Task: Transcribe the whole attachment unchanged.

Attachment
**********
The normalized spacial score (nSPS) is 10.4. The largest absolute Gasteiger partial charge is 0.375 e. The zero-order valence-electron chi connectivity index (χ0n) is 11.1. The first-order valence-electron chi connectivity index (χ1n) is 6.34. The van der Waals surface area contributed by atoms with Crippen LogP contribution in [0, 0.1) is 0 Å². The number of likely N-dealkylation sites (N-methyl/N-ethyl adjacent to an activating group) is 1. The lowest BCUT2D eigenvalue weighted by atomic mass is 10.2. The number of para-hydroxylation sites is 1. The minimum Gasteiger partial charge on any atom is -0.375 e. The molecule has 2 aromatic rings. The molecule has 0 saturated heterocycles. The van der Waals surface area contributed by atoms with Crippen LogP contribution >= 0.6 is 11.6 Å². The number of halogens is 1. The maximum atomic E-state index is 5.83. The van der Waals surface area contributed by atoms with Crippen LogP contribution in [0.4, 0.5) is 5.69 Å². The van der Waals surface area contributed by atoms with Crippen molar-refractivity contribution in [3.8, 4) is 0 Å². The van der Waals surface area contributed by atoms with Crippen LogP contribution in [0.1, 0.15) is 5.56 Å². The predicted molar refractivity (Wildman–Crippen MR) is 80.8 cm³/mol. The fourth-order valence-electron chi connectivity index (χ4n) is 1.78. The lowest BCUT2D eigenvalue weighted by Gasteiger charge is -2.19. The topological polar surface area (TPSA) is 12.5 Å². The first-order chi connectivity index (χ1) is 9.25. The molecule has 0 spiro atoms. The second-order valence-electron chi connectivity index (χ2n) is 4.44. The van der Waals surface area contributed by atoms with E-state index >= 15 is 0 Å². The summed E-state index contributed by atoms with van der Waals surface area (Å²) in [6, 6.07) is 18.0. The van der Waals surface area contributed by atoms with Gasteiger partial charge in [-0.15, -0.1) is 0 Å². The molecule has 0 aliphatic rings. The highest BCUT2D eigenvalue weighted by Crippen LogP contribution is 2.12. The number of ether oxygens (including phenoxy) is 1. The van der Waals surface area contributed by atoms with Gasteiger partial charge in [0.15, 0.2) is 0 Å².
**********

The normalized spacial score (nSPS) is 10.4. The largest absolute Gasteiger partial charge is 0.375 e. The zero-order valence-electron chi connectivity index (χ0n) is 11.1. The first-order valence-electron chi connectivity index (χ1n) is 6.34. The van der Waals surface area contributed by atoms with Crippen LogP contribution in [0, 0.1) is 0 Å². The number of likely N-dealkylation sites (N-methyl/N-ethyl adjacent to an activating group) is 1. The lowest BCUT2D eigenvalue weighted by atomic mass is 10.2. The number of para-hydroxylation sites is 1. The minimum Gasteiger partial charge on any atom is -0.375 e. The molecule has 2 aromatic rings. The molecule has 0 saturated heterocycles. The van der Waals surface area contributed by atoms with Crippen LogP contribution >= 0.6 is 11.6 Å². The number of halogens is 1. The maximum atomic E-state index is 5.83. The van der Waals surface area contributed by atoms with Crippen LogP contribution in [0.4, 0.5) is 5.69 Å². The van der Waals surface area contributed by atoms with Crippen molar-refractivity contribution in [3.8, 4) is 0 Å². The van der Waals surface area contributed by atoms with Crippen LogP contribution in [0.1, 0.15) is 5.56 Å². The predicted molar refractivity (Wildman–Crippen MR) is 80.8 cm³/mol. The fourth-order valence-electron chi connectivity index (χ4n) is 1.78. The lowest BCUT2D eigenvalue weighted by Gasteiger charge is -2.19. The topological polar surface area (TPSA) is 12.5 Å². The first-order chi connectivity index (χ1) is 9.25. The molecule has 0 spiro atoms. The second-order valence-electron chi connectivity index (χ2n) is 4.44. The van der Waals surface area contributed by atoms with E-state index >= 15 is 0 Å². The summed E-state index contributed by atoms with van der Waals surface area (Å²) in [6, 6.07) is 18.0. The van der Waals surface area contributed by atoms with Gasteiger partial charge in [-0.15, -0.1) is 0 Å². The molecule has 0 aliphatic rings. The highest BCUT2D eigenvalue weighted by Crippen LogP contribution is 2.12. The number of ether oxygens (including phenoxy) is 1. The van der Waals surface area contributed by atoms with Gasteiger partial charge in [0.15, 0.2) is 0 Å².